2. The dry ingredients of the mixture are prepared to which is added a leavening acid, such as an acid sodium aluminum phosphate based product, a suitable form of which is that marketed under the name of Pan-O-Lite" by Monsanto Company. Other types of acid leaveners, such as potassium hydrogen tartrate (cream of tartar) tartaric acid, calcium dihydrogen phosphate (monobasic calcium phosphate) and sodium acid pyrophosphate could be used. The dry mix with the leavening acid are thoroughly mixed.
3. The water-stabilizer solution is added to the dry ingredients and acid leavener mixture and is thoroughly mixed therewith.
4. The addition to the mixture of a basic leavener, such as sodium bicarbonate. Upon further mixing the basic and acid leaveners react to produce carbon dioxide (CO which displaces oxygen in the batter and delays spoilage and chemical deterioration.
5. During mixing the batter mixture is maintained at a temperature such as to keep the gelatin or other stabilizer in solution and in liquid state until it is deposited into suitable containers. Normally in static condition, gelatin in solution will congeal at about Fahrenheit, but while being agitated will remain in solution at a lower temperature. In order to secure optimum emulsification and aeration for leavened cake batter it is desirable that the temperature of the mixture be maintained at a temperature of 70-74 Fahrenheit.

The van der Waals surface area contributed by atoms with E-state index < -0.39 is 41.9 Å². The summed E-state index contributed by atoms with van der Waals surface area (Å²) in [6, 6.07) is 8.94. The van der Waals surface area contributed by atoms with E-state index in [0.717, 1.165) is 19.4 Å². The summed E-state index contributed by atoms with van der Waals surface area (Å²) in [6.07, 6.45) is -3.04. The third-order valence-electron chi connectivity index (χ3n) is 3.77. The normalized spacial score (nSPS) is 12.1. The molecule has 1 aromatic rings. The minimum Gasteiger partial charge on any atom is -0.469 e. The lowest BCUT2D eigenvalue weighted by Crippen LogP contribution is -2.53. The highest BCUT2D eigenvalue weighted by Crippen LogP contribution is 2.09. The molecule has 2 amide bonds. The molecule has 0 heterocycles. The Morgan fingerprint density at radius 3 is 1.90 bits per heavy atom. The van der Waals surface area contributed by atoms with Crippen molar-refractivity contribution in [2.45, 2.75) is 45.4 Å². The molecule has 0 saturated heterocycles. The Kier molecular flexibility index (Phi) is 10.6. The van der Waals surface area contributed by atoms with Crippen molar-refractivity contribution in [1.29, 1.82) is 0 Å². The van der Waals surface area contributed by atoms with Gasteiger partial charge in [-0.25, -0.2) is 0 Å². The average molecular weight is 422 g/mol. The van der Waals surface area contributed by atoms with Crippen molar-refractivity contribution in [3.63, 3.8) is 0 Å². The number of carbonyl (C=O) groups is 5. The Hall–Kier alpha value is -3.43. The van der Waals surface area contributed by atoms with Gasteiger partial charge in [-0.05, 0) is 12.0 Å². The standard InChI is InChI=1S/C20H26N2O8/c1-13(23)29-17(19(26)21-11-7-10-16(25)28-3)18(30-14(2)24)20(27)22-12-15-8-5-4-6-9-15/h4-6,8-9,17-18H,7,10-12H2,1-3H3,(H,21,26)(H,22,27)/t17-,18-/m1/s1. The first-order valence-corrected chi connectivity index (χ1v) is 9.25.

Suitable material for the container may be tin, plastic, aluminum or cardboard, and may assume the desired shape and size for the particular product. For instance, biscuit, roll, muffin or cookie batter may be packaged in cylindrical easy-open containers similar to those in which prepared biscuits are now marketed, and cake batter may be packaged in suitable containers to receive individual layers of batter so that one or plurality of layers may be selectively purchased and used. However, it is suggested that the product be packaged and sealed in some airtight material such as plastic or metal, because deterioration of the product results from admission of oxygen to the container.
After depositing the liquid batter in the container and same is sealed therein, reaction between the basic and acid leaveners continues to produce carbon dioxide inside the sealed containers until the internal pressure in the container diminishes the rate of reaction.